Artistic talent spans generations in the Mesilla Valley
By S. Derrickson Moore
LAS CRUCES — For the Love of Art Month is officially over for 2010, but every day is prime time for art lovers and artists in this region, where art seems to be in our DNA.
I’ve lived here long enough, now, to know several generations of artists from the same families.
As it happened, this February was an especially vivid reminder of our gifted residents.
I had a chance to catch up with Carolyn Bunch, whose portraits of Borderland women have established a distinctive style and influenced generations of artists who were lucky enough to have her as a teacher, first in regional schools and in later years in her studio classes in the galleries she ran with her husband, Henry Bunch.
She’s also the mom of Tony Pennock, whose water tank murals have set another style trend, maybe even qualifying our region as the imaginative historic water tank mural capital of the world.
Tony’s kids are also helping to carry on the tradition. His son Myles, 22, recently helped Tony complete his latest mural near the site of the old Las Cruces landfill.
And there’s a multigenerational performing arts dynasty or two in the works, too. Tony Award-winning playwright and filmmakaer Mark Medoff and his wife Stephanie have some talented kids and grandkids who have shown up in stage and screen roles. Their daughter, opera singer Jessica Medoff Bunchman, continues to win awards and rave reviews from the likes of the New York Times. She’s based in New York and tours in a cabaret act she created with her pianist husband Michael Bunchman.
Also a hit in the Big Apple is nationally renowned concert pianist Jeremy Denk, who may have gotten some of his dramatic flair from his dad, Joe Denk, a frequent star in local theatrical productions.
The multitalented Divens, singer-songwriter-musician-playwrght- artist Bob, his brothers, physician-author Ben and photographer Jack, all grew up in Las Cruces with the late, great William Diven, a teacher and author whose winning credits included a singing triumph on the “Ted Mack Original Amateur Hour,” in its day a kind of precursor of “American Idol.”
Sometimes the artistic talent manifests itself in new ways. Playwright, educator and Alma d’arte/Court Youth Center cofounder Irene Oliver-Lewis grew up with talented fashion designer mom Cecilia and dad Fred Oliver, nationally known for his furniture and architectural skills.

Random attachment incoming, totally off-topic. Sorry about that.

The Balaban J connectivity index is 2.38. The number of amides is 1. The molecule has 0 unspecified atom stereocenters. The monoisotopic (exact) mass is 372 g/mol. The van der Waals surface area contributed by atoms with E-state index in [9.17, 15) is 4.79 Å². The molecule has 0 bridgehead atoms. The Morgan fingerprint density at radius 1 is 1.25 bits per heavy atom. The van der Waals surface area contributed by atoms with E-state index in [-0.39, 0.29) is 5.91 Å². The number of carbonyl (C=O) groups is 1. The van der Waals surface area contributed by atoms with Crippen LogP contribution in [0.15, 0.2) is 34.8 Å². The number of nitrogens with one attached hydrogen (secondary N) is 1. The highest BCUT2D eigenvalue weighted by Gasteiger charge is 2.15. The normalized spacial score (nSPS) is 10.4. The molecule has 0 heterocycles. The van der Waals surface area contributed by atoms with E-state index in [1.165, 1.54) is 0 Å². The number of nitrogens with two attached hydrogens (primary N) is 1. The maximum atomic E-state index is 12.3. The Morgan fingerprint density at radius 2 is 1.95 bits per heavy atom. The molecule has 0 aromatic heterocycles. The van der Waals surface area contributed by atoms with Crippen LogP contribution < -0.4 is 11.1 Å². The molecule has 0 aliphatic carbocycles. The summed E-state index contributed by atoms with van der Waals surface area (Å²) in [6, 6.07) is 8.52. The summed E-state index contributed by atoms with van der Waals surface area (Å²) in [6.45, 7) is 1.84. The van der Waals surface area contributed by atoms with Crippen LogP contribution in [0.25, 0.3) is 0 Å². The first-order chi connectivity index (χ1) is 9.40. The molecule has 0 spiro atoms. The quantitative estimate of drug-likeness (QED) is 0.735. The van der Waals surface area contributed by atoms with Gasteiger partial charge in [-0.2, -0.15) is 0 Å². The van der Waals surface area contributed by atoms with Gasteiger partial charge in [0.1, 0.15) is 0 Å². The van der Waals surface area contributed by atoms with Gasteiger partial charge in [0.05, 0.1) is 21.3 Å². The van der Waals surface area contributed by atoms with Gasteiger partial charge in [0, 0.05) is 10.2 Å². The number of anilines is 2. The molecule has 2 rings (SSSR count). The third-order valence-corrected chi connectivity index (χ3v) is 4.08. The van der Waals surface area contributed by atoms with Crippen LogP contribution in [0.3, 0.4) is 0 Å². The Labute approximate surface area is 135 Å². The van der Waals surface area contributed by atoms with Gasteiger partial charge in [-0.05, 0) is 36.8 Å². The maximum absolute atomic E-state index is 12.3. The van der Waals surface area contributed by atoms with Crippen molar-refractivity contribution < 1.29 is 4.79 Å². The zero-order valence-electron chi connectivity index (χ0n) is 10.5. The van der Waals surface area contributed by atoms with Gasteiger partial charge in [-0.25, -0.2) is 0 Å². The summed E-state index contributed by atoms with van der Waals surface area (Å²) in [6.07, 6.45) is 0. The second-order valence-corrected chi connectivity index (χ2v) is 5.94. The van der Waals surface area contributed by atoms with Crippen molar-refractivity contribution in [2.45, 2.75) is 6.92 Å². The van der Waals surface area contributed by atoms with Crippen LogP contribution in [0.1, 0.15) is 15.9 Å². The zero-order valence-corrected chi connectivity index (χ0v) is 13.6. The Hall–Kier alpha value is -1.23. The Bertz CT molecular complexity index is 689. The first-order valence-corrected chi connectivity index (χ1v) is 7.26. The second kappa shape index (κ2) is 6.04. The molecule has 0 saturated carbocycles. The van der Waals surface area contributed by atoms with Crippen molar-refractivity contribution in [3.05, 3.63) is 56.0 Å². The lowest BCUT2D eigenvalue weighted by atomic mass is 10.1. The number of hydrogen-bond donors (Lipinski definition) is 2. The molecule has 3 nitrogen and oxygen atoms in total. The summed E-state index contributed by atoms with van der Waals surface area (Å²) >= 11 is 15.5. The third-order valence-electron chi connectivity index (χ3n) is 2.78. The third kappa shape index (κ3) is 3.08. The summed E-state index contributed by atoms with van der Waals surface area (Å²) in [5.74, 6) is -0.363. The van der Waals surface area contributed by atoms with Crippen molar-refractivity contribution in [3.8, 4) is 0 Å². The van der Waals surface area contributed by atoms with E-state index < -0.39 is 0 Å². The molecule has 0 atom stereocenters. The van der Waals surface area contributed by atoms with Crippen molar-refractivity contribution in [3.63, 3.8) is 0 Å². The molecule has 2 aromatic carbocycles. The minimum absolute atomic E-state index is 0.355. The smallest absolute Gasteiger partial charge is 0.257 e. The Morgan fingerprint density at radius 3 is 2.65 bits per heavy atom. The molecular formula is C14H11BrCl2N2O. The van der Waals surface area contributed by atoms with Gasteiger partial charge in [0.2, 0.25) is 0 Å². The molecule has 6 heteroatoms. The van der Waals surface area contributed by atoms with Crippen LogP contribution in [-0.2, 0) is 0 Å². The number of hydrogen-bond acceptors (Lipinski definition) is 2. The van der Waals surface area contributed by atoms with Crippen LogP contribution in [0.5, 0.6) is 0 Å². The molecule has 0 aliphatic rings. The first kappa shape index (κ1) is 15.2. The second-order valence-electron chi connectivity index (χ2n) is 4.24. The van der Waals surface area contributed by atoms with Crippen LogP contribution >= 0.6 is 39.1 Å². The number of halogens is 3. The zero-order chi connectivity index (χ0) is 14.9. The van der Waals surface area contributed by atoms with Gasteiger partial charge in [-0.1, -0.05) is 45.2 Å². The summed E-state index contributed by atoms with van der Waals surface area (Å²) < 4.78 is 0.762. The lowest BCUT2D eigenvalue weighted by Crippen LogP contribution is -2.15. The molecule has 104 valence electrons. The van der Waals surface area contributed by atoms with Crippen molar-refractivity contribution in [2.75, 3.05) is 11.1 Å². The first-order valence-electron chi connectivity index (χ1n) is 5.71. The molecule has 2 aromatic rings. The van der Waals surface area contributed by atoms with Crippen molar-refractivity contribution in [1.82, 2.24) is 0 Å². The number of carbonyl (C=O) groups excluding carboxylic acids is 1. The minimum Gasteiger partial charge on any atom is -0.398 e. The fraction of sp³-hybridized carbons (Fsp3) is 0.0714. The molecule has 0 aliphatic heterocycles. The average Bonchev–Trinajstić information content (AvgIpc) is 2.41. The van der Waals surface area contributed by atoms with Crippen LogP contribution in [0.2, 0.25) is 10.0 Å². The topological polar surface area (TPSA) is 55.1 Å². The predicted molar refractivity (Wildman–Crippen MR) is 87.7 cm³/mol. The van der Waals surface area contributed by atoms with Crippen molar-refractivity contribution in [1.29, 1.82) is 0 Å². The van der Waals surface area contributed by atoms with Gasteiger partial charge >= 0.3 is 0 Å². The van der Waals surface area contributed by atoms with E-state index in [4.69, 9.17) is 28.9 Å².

And they’re related to a whole clan of talented primos y primas (cousins) that includes national award-winning writer Denise Chávez, artists Fred Chilton and Beverly Chávez-Floyd.
There are enough visual, performing and literary artists to festoon every branch of a very creative tree … or maybe a grove or small forest.
I keep meaning to do a chart, in fact, like one I attempted some years ago while visiting the New Mexico home base, in San Patricio, of the Hurd-Wyeth tribe, which includes famed artists Andrew, Jamie and Henriette Wyeth and Peter and Michael Hurd … and many other talented primos.
When the Doña Ana Arts Council’s CAP (Career Art Path) kids exhibit the creations each summer, I always seem to find some familiar names and faces, like the kids of Olin Calk, the sculptor-educator who created our city’s signature giant roadrunner.
And there’s lots more young talent burgeoning in the creative groves: poets, painters, novelists, playwrights, dancers, singers, musicians, actors, multimedia artists …
Is it the water or the DNA or some magical high desert creative alchemy?
Spring is prime time to check out new talent at exhibits and performances, from NMSU to local schools, theaters and galleries.
Go exploring. You might discover the latest talent in a fecund family, or the beginning of a whole new creative dynasty.
S. Derrickson Moore can be reached at firstname.lastname@example.org; (575) 541-5450